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As I drive across my Assembly District, I see “Now Hiring” signs everywhere. My district includes the communities of Milton, Whitewater, Edgerton, Village of Footville, Village of Oregon, and many townships in between.

On many storefronts, I see offers of signing bonuses for workers who are willing to stay on for a designated time.

These are the signs of the times. Businesses are offering signing bonuses to truck drivers, warehouse workers, convenience store workers, and other potential employees. Some offer the incentive of college tuition.

The common thread that runs through my district and across the nation is the imbalance between the need for workers and their availability.

Despite a surging economy, which has surpassed the pre-covid level in terms of gross domestic product, companies in just about every industry are desperate to hire workers to keep up with demand. But the number of people available to work is way down. America has about three million fewer workers now than on the eve of the pandemic, a two percent contraction in the labor force.

Even before the pandemic, employers saw a shortage of qualified workers. Experts say the primary issue has shifted from a “skills gap,” where employers struggle to find enough employees with the training needed to perform the job, to a “people gap,” in which there simply aren’t enough people to fill open positions.

Part of the problem is a lower birth rate. Wisconsin’s population growth of 3.6 percent from 2010 to 2020 is less than the national average of 7.4 percent. Twenty-one of our 72 counties had population declines.

When I was born in 1952, Wisconsin’s birth rate was 25 babies born per 1,000 population. Today it is 12 per 1,000 population. The Baby Boomers – those of us born between 1946 and 1964 – are now retiring in record numbers for a variety of reasons. A surge in property prices and stocks have many people who are on the cusp of retirement with ample savings feeling less of a need to punch the clock.

The more troubling explanation of Baby Boomer early retirement is that older people have been hit harder by covid and ill health. The threat of covid has deterred some people from continuing to work. If Americans aged 55 and up continued to work at their pre-pandemic level, the country would have an additional two million workers today.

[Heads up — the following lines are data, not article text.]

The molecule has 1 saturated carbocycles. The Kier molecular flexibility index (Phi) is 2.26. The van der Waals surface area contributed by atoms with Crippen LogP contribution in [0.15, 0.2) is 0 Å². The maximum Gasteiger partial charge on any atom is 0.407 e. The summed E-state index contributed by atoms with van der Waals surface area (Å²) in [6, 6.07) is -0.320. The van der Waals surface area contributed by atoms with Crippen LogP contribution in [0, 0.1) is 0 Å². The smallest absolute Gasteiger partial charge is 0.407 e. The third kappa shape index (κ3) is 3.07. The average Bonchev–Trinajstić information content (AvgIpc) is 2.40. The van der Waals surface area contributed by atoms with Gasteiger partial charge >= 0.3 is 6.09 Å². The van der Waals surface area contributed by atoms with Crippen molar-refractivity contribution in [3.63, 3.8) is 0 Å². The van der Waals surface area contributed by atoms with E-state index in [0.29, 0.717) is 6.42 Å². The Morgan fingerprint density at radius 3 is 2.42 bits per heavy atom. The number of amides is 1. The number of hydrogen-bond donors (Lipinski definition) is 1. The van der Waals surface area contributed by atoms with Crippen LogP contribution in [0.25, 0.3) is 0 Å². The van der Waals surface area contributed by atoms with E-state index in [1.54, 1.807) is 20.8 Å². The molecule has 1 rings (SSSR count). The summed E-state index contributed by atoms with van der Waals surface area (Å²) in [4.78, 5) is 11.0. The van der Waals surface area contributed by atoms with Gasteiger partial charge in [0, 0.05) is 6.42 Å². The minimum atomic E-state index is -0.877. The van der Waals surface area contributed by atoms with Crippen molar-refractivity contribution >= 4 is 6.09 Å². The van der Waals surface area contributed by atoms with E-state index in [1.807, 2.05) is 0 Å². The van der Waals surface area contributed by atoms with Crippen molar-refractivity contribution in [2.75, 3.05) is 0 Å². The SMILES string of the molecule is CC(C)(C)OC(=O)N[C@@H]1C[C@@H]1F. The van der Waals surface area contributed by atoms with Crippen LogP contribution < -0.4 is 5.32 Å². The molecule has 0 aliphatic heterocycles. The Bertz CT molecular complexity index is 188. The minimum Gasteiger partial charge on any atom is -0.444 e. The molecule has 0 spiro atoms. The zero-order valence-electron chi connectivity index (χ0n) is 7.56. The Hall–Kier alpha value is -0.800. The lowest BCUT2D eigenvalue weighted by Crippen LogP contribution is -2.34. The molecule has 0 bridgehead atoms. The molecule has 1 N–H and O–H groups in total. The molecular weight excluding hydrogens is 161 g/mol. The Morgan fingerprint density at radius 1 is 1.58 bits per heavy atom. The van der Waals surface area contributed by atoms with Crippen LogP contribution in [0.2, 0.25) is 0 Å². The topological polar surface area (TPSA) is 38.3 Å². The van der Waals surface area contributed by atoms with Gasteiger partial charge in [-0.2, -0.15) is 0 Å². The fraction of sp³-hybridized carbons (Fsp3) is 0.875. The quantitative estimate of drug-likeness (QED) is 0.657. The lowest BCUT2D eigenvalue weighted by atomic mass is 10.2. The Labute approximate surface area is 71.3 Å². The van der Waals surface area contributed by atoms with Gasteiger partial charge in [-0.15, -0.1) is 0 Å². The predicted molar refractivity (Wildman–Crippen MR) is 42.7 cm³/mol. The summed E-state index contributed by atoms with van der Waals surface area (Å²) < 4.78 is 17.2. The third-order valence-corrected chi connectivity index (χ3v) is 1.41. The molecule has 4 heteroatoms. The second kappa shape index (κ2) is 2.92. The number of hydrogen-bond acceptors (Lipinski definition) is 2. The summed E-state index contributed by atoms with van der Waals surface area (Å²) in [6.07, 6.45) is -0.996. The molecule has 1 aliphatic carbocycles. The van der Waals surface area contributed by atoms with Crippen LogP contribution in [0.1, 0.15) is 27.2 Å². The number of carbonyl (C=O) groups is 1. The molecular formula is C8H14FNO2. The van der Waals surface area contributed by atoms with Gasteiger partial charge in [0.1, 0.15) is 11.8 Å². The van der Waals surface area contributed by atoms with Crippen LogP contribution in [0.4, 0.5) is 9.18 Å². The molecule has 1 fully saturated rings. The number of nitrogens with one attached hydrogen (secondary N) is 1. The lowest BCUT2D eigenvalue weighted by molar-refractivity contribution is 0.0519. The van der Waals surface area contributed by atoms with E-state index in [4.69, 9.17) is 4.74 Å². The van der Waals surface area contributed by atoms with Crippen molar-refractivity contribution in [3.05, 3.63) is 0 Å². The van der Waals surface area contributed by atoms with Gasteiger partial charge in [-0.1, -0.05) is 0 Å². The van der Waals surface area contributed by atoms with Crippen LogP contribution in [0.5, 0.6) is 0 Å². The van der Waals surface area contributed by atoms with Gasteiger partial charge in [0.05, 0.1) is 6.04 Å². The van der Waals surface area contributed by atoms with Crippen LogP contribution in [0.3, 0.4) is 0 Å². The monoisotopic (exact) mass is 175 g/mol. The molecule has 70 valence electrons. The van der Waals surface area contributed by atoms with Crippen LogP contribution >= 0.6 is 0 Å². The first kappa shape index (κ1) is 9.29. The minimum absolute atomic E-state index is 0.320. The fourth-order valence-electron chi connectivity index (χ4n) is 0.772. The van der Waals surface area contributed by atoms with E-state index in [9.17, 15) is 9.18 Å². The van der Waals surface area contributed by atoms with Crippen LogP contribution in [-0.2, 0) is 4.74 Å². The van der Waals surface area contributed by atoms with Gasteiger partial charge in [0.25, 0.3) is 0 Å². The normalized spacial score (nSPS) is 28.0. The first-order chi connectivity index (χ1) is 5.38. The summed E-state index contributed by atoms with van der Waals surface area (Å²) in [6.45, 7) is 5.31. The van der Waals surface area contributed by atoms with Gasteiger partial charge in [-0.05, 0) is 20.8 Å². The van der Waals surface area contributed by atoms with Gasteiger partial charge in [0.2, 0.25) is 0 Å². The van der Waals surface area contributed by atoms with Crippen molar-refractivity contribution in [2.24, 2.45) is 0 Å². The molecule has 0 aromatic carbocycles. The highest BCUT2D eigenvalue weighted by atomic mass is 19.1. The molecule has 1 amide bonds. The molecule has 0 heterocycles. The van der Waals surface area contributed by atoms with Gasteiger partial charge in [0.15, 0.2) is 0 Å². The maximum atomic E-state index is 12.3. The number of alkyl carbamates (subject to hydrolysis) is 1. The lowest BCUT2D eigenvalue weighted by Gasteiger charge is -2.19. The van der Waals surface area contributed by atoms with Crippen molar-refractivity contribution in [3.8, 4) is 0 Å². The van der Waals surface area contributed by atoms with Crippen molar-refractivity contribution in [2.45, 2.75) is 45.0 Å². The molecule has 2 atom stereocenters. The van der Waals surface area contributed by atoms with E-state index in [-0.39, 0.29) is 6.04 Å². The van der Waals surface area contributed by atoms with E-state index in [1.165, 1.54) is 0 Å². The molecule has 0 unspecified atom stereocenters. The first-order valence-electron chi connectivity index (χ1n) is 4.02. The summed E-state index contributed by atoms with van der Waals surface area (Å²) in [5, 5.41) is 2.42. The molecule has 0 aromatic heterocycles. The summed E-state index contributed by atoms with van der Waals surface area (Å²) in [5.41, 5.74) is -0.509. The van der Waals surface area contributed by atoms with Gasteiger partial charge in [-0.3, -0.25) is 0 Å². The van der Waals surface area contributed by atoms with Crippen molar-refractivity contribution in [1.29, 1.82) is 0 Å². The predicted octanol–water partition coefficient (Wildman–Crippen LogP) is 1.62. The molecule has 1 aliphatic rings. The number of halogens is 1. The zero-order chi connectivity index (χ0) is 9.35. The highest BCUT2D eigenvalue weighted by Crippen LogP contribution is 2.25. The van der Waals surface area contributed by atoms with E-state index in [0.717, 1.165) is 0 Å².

A decline in legal immigration has compounded the workforce shortage. For all the attention paid to illegal border crossings from Mexico, the bigger story is the decline in work visas issued to immigrants. There are about 2 million fewer working-age immigrants now than before covid. Roughly half of these immigrants have college degrees, so their absence hurts high-skill and low-skill industries alike.

In 2021, industries where foreign workers made up 10 percent of employees had a three percent higher rate of unfilled jobs. Easing the backlog in America’s visa system would help reduce the worker shortage.

All across America, companies are addressing the workforce shortage with attractive job offers. Companies are offering incentives including paying workers to improve their skills; tuition reimbursement; cash bonuses; and discounted stock purchases. A study by the University of Michigan shows college-educated workers are prioritizing work passion over financial security, forcing companies to re-assess what they offer their employers.

As we all know, immigration is a sticky issue politically, but it does not have to be that way. Congress should be smart enough to find ways to allow more foreign citizens to come to the United State legally. I hope.

– Vruwink, D-Milton, represents the 43rd Assembly District.


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